123-Reg Limited UK Gender Pay Gap Report: April 2020

By law, all companies in the UK with more than 250 employees are required to publish specific figures about their gender pay gap. While this is the first year that 123-Reg Limited has met the UK requirement, we have publicly reported our pay analysis for the past four years as part of GoDaddy’s annual global diversity and pay equity report. We report global gender pay analysis every year because it helps us to take stock of where we are, identify areas for improvement, and encourage transparency in the tech industry.

123-Reg, has always been a company enriched by a diverse, talented team and one that aims to treat and pay all employees equitably. We have made significant progress in pay equity, and we are determined to continue our progress. We are committed to taking action that will enhance the diversity of our business and ensure we continue to pay employees fairly.

This report reflects the calculations required under UK legislation for 123-Reg Limited. The gender pay gap relates to differences in average male and female pay within an organisation and does not compare the pay received by men and women for doing the same or equivalent work, known as equal pay. Whilst we continue to track gender pay data in line with government regulations in the UK, we also conduct our own pay analysis through the aforementioned annual GoDaddy global diversity and pay equity report. Our methodology accounts for similar job, level, and geography – and highlights that for our global employee population, we have reached pay parity at GoDaddy company wide.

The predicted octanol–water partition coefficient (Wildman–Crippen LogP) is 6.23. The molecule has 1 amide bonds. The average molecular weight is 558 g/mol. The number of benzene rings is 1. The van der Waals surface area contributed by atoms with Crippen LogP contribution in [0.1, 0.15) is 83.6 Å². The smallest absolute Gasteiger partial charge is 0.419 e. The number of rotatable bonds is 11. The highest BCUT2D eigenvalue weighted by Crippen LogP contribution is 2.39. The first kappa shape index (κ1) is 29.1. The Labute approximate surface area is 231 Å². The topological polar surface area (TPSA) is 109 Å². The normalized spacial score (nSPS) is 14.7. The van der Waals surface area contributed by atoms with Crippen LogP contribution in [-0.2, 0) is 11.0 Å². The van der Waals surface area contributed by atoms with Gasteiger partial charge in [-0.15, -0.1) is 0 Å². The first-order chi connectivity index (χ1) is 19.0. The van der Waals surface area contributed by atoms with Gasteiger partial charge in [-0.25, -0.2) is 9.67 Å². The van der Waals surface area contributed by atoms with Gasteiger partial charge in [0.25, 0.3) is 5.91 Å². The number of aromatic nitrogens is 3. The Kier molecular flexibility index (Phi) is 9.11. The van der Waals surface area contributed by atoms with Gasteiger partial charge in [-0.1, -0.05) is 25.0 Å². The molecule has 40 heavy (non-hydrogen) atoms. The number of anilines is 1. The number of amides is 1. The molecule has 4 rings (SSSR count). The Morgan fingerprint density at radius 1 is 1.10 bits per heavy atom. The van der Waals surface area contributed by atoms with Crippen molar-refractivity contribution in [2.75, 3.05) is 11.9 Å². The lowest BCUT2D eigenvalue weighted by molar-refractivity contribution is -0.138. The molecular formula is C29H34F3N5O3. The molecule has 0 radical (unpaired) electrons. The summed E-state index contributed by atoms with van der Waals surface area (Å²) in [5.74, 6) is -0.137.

Our ‘mean hourly pay gap’ and ‘median hourly pay gap’ numbers – two different ways of looking at the average pay gap between men and women – both see us within 3% of the national average, albeit that we still have gaps.

Like every other business, 123-Reg has experienced considerable disruption from Covid-19 over the last 18 months, but that has not swayed our focus on pay parity for all employees. To that end, we will continue with initiatives such as unconscious bias training for hiring managers and interviewers and committing to our 11 Employee Resource Groups which bring together employees of different genders, ethnic minorities, sexual orientations, and abilities. This ensures that everyone, across all backgrounds, has a voice within the business.

When it comes to the bonus payments that male and female employees receive, our pay gaps are more pronounced. This is more to do with an imbalance between the number of men at senior levels and the number of women. Greater representation of women in senior levels is an area we are determined to improve, and we’ve seen good progress.

As an example of our commitment in this area, we have introduced a system that proactively identifies employees for promotion, regardless of gender. Our goal was to make sure qualified employees aren’t overlooked simply because they aren’t vocal: studies show some employees are less likely to formally request a promotion.

When we introduced this system, it produced immediate results. Promotions among women increased by approximately one third, while promotions for men did not decrease. In fact, in 2020, around 20% of our director level roles globally were filled by women, an improvement on just 8% in 2019.

When we report our UK gender pay gap figures next year, we hope to be in a better position than we are today. Our strategy is centred around continuous improvement – a characteristic that underpins so much of what 123 Reg stands for, particularly when it comes to our people. Enacting this change is also a commercial imperative. A diverse and inclusive workforce will be crucial in driving our long-term business success and delivering sustainable growth.

Sara Rego

Managing Director